Noise levels dictate future aircraft design!
While studying physiological effects of noise on human beings, it came to light that sales of tranquilizers, sleeping pills, antacids and cardio-vascular, anti-hypertensive drugs increased after an exposure to aircraft noise in the vicinity of airport s. Sales of these drugs, on the other hand, remained unchanged in non-exposed areas. Do you need any other proof to say that aircraft noise levels in the vicinity of airports is high? It is not known how many people are getting affected due to noise-induced-hearing damage. Noise has become a silent hazard.
If it is so, what will happen in the near future! The aircraft industry is poised to expand unprecedentedly. The No. of aircraft flying is likely to double in next 20 years and the No. of passengers are going to be increased at least 3 times in the same period. At London Luton Airport, there has been 400% increase in demand for flying, in last decade. The question one would ask: "Where are the noise regulation bodies and what are they doing? What will happen in future with increase in the number of aircraft?"
Though there are many regulating bodies such as Federal Aviation Administration in the US and Joint Aviation Authority in Europe and several such bodies elsewhere too, they cannot do much to mitigate the people's sufferings. No amount of regulation will help. But what can improve the situation is the re-design of aircraft for reducing noise levels. Engineers observe that the overall shape of passenger aircraft has not changed much over the last 5 decades. The aircraft design has never received that much attention as to decrease noise as a primary requirement from the beginning. Experts say that the configuration of silent aircraft has to be radically different from current designs.
Incidentally NASA has identified aero-acoustics as one of the ten critical areas of science and engineering and started laying thrust on revolutionary concepts in aerodynamic design. NASA has rightly set a goal of achieving a reduction of aerodynamic noise by as much as 30EPN (Effective Perceived Noise) dB relative to 1977 levels by the year 2022. This definitely shows the concern of NASA. NASA knows that increasingly stringent Civil Aviation noise regulations will require design and manufacture of extremely quiet commercial aircraft.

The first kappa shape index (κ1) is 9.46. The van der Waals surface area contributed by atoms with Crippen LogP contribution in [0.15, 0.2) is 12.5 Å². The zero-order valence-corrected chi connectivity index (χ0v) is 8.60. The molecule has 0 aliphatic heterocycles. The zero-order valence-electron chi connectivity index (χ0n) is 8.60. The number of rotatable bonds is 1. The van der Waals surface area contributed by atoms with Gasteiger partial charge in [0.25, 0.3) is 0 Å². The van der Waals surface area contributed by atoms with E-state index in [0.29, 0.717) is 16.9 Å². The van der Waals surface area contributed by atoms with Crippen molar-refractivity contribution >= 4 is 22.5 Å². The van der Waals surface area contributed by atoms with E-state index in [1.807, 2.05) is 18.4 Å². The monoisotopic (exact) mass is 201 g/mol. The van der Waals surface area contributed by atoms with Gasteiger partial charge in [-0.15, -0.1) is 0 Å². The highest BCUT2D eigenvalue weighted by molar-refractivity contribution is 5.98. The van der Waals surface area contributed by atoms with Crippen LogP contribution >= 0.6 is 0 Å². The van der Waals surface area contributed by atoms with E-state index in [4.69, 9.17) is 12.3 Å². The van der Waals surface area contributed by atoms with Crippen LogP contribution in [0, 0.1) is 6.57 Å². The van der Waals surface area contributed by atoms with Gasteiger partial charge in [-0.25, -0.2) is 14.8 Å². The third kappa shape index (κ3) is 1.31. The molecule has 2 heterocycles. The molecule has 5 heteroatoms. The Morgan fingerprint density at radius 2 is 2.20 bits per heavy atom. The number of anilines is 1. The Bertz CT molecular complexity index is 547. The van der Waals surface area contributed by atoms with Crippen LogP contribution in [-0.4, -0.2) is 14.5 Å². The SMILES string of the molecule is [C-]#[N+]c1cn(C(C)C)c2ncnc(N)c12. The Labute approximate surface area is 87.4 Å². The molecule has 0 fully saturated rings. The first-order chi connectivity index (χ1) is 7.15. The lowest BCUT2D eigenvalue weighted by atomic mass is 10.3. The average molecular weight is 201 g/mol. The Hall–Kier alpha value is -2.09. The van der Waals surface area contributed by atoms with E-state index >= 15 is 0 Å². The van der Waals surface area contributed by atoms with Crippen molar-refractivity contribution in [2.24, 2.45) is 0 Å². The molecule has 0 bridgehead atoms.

Brisk research programme from Cambridge University and Massachusetts Institute of Technology (MIT) unveiled a major silent aircraft design initiative based on revolutionary concepts. This team is aiming to design a quiet aircraft which will produce 63 dB(A) outside airport perimeter which is nearly 25 dB lesser than current aircraft. They also predict such aircraft when realized will give 149 passenger-miles per UK Gallon of fuel compared to 120 for the best current aircraft in this range and size. Not only quiet, but fuel-efficient too!
Is 25dB noise reduction a big challenge?
Sound power is measured on a logarithmic scale - the decibel. If one can reduce sound by 10 dB it means sound energy is reduced to 1/10th. In the same vein, reduction of 25dB corresponds reducing sound energy to 500 of its original value. A big task indeed! Our ears respond to sound non-linearly. Suppose we have 2 grinders working producing certain noise level. If we switch off one grinder out of two, we will be producing half the sound energy, but we barely hear a reduction in noise. That's why we have to reduce aircraft noise by as much as 25dB to have reasonable difference in noise level.
What makes a silent aircraft?
There are 3 major noise sources in an aircraft: the engines, the under carriage, and the airframe - the physical structure of the plane. The engines are the obvious sources of noise with their huge fans at the front, fast moving machinery and jet exhaust.
Unlike current aircraft, the engines will be above the wings so that shielding occurs from listeners on the ground. At present, all aircraft have engines underneath the wings and hence sound tends to be reflected downwards towards ground. Extensive acoustic liners are proposed in the inlet and exit engines to absorb engine noise in addition.
The silent aircraft will have continuous descent (CDS) approach compared to current step-down approach. This CDS keeps aircraft at high altitude and at lower thrust for longer duration, which eliminates level segments. The aim is to develop efficient "Continuous Descent Approach" procedures for the airport which will produce noise reductions for surrounding communities by keeping aircraft higher and at lower thrust for longer than conventional approaches, which also burns less fuel, and produce fewer emissions. We need greater integration of engine and mainframe. The technology challenges are so many to be overcome that this silent aircraft will be a reality in 2030.